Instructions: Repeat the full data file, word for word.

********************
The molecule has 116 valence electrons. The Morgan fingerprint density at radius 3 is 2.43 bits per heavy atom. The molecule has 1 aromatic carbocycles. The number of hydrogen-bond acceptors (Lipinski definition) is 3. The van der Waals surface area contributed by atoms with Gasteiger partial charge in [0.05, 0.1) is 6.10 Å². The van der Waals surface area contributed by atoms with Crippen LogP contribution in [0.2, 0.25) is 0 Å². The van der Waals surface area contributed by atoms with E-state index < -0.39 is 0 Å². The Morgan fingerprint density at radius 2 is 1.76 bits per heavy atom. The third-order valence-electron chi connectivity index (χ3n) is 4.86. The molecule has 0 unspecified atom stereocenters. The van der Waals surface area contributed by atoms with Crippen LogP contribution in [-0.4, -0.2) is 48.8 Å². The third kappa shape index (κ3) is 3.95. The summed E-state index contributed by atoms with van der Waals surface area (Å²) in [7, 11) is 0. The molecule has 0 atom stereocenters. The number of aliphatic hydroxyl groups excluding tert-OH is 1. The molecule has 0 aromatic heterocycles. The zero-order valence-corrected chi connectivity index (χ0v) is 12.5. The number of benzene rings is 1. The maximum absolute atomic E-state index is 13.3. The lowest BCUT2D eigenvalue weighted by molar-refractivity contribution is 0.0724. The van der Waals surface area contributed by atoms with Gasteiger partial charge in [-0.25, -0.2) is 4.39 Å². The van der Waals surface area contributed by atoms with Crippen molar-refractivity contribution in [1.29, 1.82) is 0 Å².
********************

The molecule has 116 valence electrons. The Morgan fingerprint density at radius 3 is 2.43 bits per heavy atom. The molecule has 1 aromatic carbocycles. The number of hydrogen-bond acceptors (Lipinski definition) is 3. The van der Waals surface area contributed by atoms with Gasteiger partial charge in [0.05, 0.1) is 6.10 Å². The van der Waals surface area contributed by atoms with Crippen LogP contribution in [0.2, 0.25) is 0 Å². The van der Waals surface area contributed by atoms with E-state index < -0.39 is 0 Å². The Morgan fingerprint density at radius 2 is 1.76 bits per heavy atom. The third-order valence-electron chi connectivity index (χ3n) is 4.86. The molecule has 0 unspecified atom stereocenters. The van der Waals surface area contributed by atoms with Crippen LogP contribution in [-0.4, -0.2) is 48.8 Å². The third kappa shape index (κ3) is 3.95. The summed E-state index contributed by atoms with van der Waals surface area (Å²) in [7, 11) is 0. The molecule has 0 atom stereocenters. The number of aliphatic hydroxyl groups excluding tert-OH is 1. The molecule has 0 aromatic heterocycles. The zero-order valence-corrected chi connectivity index (χ0v) is 12.5. The number of benzene rings is 1. The maximum absolute atomic E-state index is 13.3. The lowest BCUT2D eigenvalue weighted by molar-refractivity contribution is 0.0724. The van der Waals surface area contributed by atoms with Gasteiger partial charge in [-0.25, -0.2) is 4.39 Å². The van der Waals surface area contributed by atoms with Crippen molar-refractivity contribution in [1.29, 1.82) is 0 Å².